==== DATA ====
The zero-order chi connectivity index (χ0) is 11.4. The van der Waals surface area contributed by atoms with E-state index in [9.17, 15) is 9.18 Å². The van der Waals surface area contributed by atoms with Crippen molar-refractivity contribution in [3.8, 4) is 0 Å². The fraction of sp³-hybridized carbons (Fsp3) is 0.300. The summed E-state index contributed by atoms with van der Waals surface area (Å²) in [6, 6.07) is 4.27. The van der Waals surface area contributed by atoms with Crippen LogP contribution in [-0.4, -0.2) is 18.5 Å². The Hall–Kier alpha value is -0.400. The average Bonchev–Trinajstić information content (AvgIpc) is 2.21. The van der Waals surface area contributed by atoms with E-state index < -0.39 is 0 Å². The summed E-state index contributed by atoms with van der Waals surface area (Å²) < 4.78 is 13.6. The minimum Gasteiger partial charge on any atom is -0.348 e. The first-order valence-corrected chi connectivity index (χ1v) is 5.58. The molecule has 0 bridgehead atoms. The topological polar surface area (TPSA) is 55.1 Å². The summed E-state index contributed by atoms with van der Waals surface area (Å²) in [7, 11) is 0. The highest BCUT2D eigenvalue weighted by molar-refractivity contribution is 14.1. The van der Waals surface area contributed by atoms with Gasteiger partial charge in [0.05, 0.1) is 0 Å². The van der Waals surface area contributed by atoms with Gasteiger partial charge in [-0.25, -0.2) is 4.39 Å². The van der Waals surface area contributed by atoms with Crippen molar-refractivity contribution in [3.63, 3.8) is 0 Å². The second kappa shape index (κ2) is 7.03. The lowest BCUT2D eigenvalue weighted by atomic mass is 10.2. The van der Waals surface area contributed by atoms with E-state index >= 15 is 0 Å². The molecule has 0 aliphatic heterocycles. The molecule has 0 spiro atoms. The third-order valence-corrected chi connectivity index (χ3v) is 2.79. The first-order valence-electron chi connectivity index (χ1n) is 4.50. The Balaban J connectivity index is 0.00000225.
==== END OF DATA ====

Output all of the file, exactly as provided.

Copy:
The zero-order chi connectivity index (χ0) is 11.4. The van der Waals surface area contributed by atoms with E-state index in [9.17, 15) is 9.18 Å². The van der Waals surface area contributed by atoms with Crippen molar-refractivity contribution in [3.8, 4) is 0 Å². The fraction of sp³-hybridized carbons (Fsp3) is 0.300. The summed E-state index contributed by atoms with van der Waals surface area (Å²) in [6, 6.07) is 4.27. The van der Waals surface area contributed by atoms with Crippen LogP contribution in [-0.4, -0.2) is 18.5 Å². The Hall–Kier alpha value is -0.400. The average Bonchev–Trinajstić information content (AvgIpc) is 2.21. The van der Waals surface area contributed by atoms with E-state index < -0.39 is 0 Å². The summed E-state index contributed by atoms with van der Waals surface area (Å²) < 4.78 is 13.6. The minimum Gasteiger partial charge on any atom is -0.348 e. The first-order valence-corrected chi connectivity index (χ1v) is 5.58. The molecule has 0 bridgehead atoms. The topological polar surface area (TPSA) is 55.1 Å². The summed E-state index contributed by atoms with van der Waals surface area (Å²) in [7, 11) is 0. The highest BCUT2D eigenvalue weighted by molar-refractivity contribution is 14.1. The van der Waals surface area contributed by atoms with Gasteiger partial charge in [0.05, 0.1) is 0 Å². The van der Waals surface area contributed by atoms with Gasteiger partial charge in [-0.25, -0.2) is 4.39 Å². The van der Waals surface area contributed by atoms with Crippen molar-refractivity contribution in [3.63, 3.8) is 0 Å². The second kappa shape index (κ2) is 7.03. The lowest BCUT2D eigenvalue weighted by atomic mass is 10.2. The van der Waals surface area contributed by atoms with E-state index >= 15 is 0 Å². The molecule has 0 aliphatic heterocycles. The molecule has 0 spiro atoms. The third-order valence-corrected chi connectivity index (χ3v) is 2.79. The first-order valence-electron chi connectivity index (χ1n) is 4.50. The Balaban J connectivity index is 0.00000225.